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 125 Hornady SST 30 Caliber
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K22
Senior Member

447 Posts

Posted - Sep 29 2017 :  20:37:58  Show Profile Send K22 a Private Message  Reply with Quote
Been searching for a light recoil, deep woods load for my Tikka T3 308. Most shots are within 100 yards and rarely if ever beyond 200 yards in these heavily forested areas. In 40+ years of hunting in the eastern forests I've never had a shot at a deer over 185 yards.

I recently tried the Hornaday 125 SST with 40.0 grain of H4895 and I was pleased with the accuracy, three five shot groups, on different days averaged .785" at 100 yards. The recoil was mild and it was enjoyable to shoot in this light weight rifle.

I sighted in a 2" high at 100 yards and was about 2" low at 200 yards putting all shots well within a 6" circle off my shooting sticks which is well within the vital area of a white tail.

Plan to test it out this deer season on doe if I get an opportunity.

Zero333
Advanced Member



Canada
824 Posts

Posted - Sep 30 2017 :  08:47:00  Show Profile Send Zero333 a Private Message  Reply with Quote
Quickload predicts your velocity to be in the 2,600 fps range.

The 125 gr SST was most likely made for smaller 30 cal cases and your lower velocity should work very well with it.


Treat that trigger like it’s your first date, not like you’ve been married to it for 20 years.
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Kosh75287
Advanced Member



USA
809 Posts

Posted - Oct 01 2017 :  10:49:39  Show Profile Send Kosh75287 a Private Message  Reply with Quote
You might want to ask Hornady for what range of velocities the .308" 125gr. SST is intended. If this projectile is intended for use in rifles chambered for 7.62x39mm, it may be designed to expand best at velocities around 2100 + 150 f/s. Pushing the bullet 20% faster may cause it to expand too much, and too soon. If, on the other hand, this projectile is designed to expand in the 3000 + 200 f/s range, then a 2600 f/s muzzle velocity might not be enough to assure adequate expansion.

It is not my intention to rain an anyone's parade, here. It's just that when I go afield, I have such luck as to be sure that, if it starts raining SOUP, I'd be the soul who is equipped only with a fork and a strainer. Such luck motivates me to examine details with (perhaps excessive) caution. The velocity range in which this projectile works best is one variable of the equation I'D want nailed down. If you've already checked this, then forgive my ruminations. I just don't want you losing a deer because the projectile didn't perform as expected.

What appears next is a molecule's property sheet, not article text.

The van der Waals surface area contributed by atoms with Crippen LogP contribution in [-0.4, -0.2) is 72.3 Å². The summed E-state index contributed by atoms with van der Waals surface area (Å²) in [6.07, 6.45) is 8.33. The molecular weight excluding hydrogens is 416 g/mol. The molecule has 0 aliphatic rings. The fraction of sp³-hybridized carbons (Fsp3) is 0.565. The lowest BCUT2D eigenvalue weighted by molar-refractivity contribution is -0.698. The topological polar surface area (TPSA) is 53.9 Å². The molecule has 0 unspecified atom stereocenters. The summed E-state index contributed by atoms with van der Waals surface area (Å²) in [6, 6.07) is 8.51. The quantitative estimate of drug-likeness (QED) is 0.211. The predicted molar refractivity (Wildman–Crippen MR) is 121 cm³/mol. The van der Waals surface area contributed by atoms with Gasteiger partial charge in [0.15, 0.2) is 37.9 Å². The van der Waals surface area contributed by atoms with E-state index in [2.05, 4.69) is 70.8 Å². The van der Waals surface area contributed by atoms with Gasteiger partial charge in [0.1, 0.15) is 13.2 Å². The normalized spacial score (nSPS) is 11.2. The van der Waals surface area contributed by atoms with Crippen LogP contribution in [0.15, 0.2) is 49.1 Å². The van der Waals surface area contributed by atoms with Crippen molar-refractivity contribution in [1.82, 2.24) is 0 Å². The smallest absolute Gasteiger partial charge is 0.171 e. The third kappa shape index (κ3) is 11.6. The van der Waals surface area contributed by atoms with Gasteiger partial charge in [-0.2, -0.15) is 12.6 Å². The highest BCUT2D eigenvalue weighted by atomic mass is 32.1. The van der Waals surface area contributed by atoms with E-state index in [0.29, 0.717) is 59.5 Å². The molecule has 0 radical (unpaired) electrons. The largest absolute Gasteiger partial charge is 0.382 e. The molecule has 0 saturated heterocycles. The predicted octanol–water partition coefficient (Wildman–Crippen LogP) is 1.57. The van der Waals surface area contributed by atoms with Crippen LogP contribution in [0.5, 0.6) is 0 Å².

God bless Jeff Cooper

Carpe SCOTCH!

Edited by - Kosh75287 on Oct 01 2017 10:53:09
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K22
Senior Member

447 Posts

Posted - Oct 01 2017 :  21:19:37  Show Profile Send K22 a Private Message  Reply with Quote
quote:
Originally posted by Kosh75287

You might want to ask Hornady for what range of velocities the .308" 125gr. SST is intended. If this projectile is intended for use in rifles chambered for 7.62x39mm, it may be designed to expand best at velocities around 2100 + 150 f/s. Pushing the bullet 20% faster may cause it to expand too much, and too soon. If, on the other hand, this projectile is designed to expand in the 3000 + 200 f/s range, then a 2600 f/s muzzle velocity might not be enough to assure adequate expansion.

It is not my intention to rain an anyone's parade, here. It's just that when I go afield, I have such luck as to be sure that, if it starts raining SOUP, I'd be the soul who is equipped only with a fork and a strainer. Such luck motivates me to examine details with (perhaps excessive) caution. The velocity range in which this projectile works best is one variable of the equation I'D want nailed down. If you've already checked this, then forgive my ruminations. I just don't want you losing a deer because the projectile didn't perform as expected.



Good advice - will check it out. This is advertised as a big game bullet but like you pointed out, it depends on what velocity it was designed for.
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